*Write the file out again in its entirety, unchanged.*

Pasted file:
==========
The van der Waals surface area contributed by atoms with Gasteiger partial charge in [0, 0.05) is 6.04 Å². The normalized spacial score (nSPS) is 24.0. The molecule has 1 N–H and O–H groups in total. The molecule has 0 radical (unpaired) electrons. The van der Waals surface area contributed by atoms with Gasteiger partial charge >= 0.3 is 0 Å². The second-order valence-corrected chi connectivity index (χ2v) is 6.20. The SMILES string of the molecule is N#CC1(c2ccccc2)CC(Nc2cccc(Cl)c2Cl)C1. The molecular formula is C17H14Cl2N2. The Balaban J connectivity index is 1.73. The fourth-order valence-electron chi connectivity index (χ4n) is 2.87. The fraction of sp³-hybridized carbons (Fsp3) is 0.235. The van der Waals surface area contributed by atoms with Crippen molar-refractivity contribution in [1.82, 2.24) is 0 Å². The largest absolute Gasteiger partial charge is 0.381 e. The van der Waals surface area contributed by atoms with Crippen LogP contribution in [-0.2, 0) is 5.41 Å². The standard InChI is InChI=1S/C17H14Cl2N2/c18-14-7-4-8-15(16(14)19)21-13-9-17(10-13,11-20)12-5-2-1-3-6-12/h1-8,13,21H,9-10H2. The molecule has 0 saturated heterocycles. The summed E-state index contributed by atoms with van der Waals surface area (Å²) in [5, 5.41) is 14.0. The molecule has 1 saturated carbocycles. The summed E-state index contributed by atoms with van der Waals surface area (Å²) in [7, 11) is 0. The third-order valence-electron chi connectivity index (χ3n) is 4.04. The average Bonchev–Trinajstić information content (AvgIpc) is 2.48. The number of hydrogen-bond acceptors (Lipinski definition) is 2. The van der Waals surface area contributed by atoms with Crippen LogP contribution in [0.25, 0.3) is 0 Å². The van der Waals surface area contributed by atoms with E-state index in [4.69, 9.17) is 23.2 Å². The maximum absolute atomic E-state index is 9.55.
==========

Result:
The van der Waals surface area contributed by atoms with Gasteiger partial charge in [0, 0.05) is 6.04 Å². The normalized spacial score (nSPS) is 24.0. The molecule has 1 N–H and O–H groups in total. The molecule has 0 radical (unpaired) electrons. The van der Waals surface area contributed by atoms with Gasteiger partial charge >= 0.3 is 0 Å². The second-order valence-corrected chi connectivity index (χ2v) is 6.20. The SMILES string of the molecule is N#CC1(c2ccccc2)CC(Nc2cccc(Cl)c2Cl)C1. The molecular formula is C17H14Cl2N2. The Balaban J connectivity index is 1.73. The fourth-order valence-electron chi connectivity index (χ4n) is 2.87. The fraction of sp³-hybridized carbons (Fsp3) is 0.235. The van der Waals surface area contributed by atoms with Crippen molar-refractivity contribution in [1.82, 2.24) is 0 Å². The largest absolute Gasteiger partial charge is 0.381 e. The van der Waals surface area contributed by atoms with Crippen LogP contribution in [-0.2, 0) is 5.41 Å². The standard InChI is InChI=1S/C17H14Cl2N2/c18-14-7-4-8-15(16(14)19)21-13-9-17(10-13,11-20)12-5-2-1-3-6-12/h1-8,13,21H,9-10H2. The molecule has 0 saturated heterocycles. The summed E-state index contributed by atoms with van der Waals surface area (Å²) in [5, 5.41) is 14.0. The molecule has 1 saturated carbocycles. The summed E-state index contributed by atoms with van der Waals surface area (Å²) in [7, 11) is 0. The third-order valence-electron chi connectivity index (χ3n) is 4.04. The average Bonchev–Trinajstić information content (AvgIpc) is 2.48. The number of hydrogen-bond acceptors (Lipinski definition) is 2. The van der Waals surface area contributed by atoms with Crippen LogP contribution in [0.25, 0.3) is 0 Å². The van der Waals surface area contributed by atoms with E-state index in [4.69, 9.17) is 23.2 Å². The maximum absolute atomic E-state index is 9.55.